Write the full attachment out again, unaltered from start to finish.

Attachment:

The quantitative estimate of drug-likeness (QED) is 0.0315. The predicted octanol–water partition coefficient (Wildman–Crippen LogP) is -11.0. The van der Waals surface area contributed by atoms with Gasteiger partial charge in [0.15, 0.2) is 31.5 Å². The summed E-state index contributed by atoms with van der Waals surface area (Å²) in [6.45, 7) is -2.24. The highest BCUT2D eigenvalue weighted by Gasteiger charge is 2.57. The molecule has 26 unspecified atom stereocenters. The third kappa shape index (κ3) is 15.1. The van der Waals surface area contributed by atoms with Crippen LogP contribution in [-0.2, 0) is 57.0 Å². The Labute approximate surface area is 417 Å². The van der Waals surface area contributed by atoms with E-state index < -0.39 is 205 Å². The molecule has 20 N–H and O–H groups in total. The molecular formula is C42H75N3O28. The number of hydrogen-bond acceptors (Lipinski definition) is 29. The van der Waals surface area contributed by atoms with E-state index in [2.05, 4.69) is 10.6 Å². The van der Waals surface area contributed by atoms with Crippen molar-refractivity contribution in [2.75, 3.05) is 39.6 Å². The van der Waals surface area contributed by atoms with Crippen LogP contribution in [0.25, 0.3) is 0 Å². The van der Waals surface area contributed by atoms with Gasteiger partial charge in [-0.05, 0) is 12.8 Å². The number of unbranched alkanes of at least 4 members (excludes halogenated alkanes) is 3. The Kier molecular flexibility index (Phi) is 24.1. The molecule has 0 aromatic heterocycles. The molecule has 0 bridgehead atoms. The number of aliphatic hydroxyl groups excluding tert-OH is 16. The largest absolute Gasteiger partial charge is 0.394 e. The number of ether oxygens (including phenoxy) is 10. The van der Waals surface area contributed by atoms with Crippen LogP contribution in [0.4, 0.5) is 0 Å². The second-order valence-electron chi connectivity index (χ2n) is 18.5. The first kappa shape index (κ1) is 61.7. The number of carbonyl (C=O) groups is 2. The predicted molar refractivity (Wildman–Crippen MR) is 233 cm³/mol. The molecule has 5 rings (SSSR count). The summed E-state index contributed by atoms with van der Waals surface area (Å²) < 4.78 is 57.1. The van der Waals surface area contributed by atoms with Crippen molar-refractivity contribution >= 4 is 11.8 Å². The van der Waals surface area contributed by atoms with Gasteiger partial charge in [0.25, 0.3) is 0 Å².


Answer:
The quantitative estimate of drug-likeness (QED) is 0.0315. The predicted octanol–water partition coefficient (Wildman–Crippen LogP) is -11.0. The van der Waals surface area contributed by atoms with Gasteiger partial charge in [0.15, 0.2) is 31.5 Å². The summed E-state index contributed by atoms with van der Waals surface area (Å²) in [6.45, 7) is -2.24. The highest BCUT2D eigenvalue weighted by Gasteiger charge is 2.57. The molecule has 26 unspecified atom stereocenters. The third kappa shape index (κ3) is 15.1. The van der Waals surface area contributed by atoms with Crippen LogP contribution in [-0.2, 0) is 57.0 Å². The Labute approximate surface area is 417 Å². The van der Waals surface area contributed by atoms with E-state index < -0.39 is 205 Å². The molecule has 20 N–H and O–H groups in total. The molecular formula is C42H75N3O28. The number of hydrogen-bond acceptors (Lipinski definition) is 29. The van der Waals surface area contributed by atoms with E-state index in [2.05, 4.69) is 10.6 Å². The van der Waals surface area contributed by atoms with Crippen molar-refractivity contribution in [2.75, 3.05) is 39.6 Å². The van der Waals surface area contributed by atoms with Crippen LogP contribution in [0.25, 0.3) is 0 Å². The van der Waals surface area contributed by atoms with Gasteiger partial charge in [-0.05, 0) is 12.8 Å². The number of unbranched alkanes of at least 4 members (excludes halogenated alkanes) is 3. The Kier molecular flexibility index (Phi) is 24.1. The molecule has 0 aromatic heterocycles. The molecule has 0 bridgehead atoms. The number of aliphatic hydroxyl groups excluding tert-OH is 16. The largest absolute Gasteiger partial charge is 0.394 e. The number of ether oxygens (including phenoxy) is 10. The van der Waals surface area contributed by atoms with Crippen LogP contribution in [0.4, 0.5) is 0 Å². The second-order valence-electron chi connectivity index (χ2n) is 18.5. The first kappa shape index (κ1) is 61.7. The number of carbonyl (C=O) groups is 2. The predicted molar refractivity (Wildman–Crippen MR) is 233 cm³/mol. The molecule has 5 rings (SSSR count). The summed E-state index contributed by atoms with van der Waals surface area (Å²) < 4.78 is 57.1. The van der Waals surface area contributed by atoms with Crippen molar-refractivity contribution >= 4 is 11.8 Å². The van der Waals surface area contributed by atoms with Gasteiger partial charge in [0.25, 0.3) is 0 Å².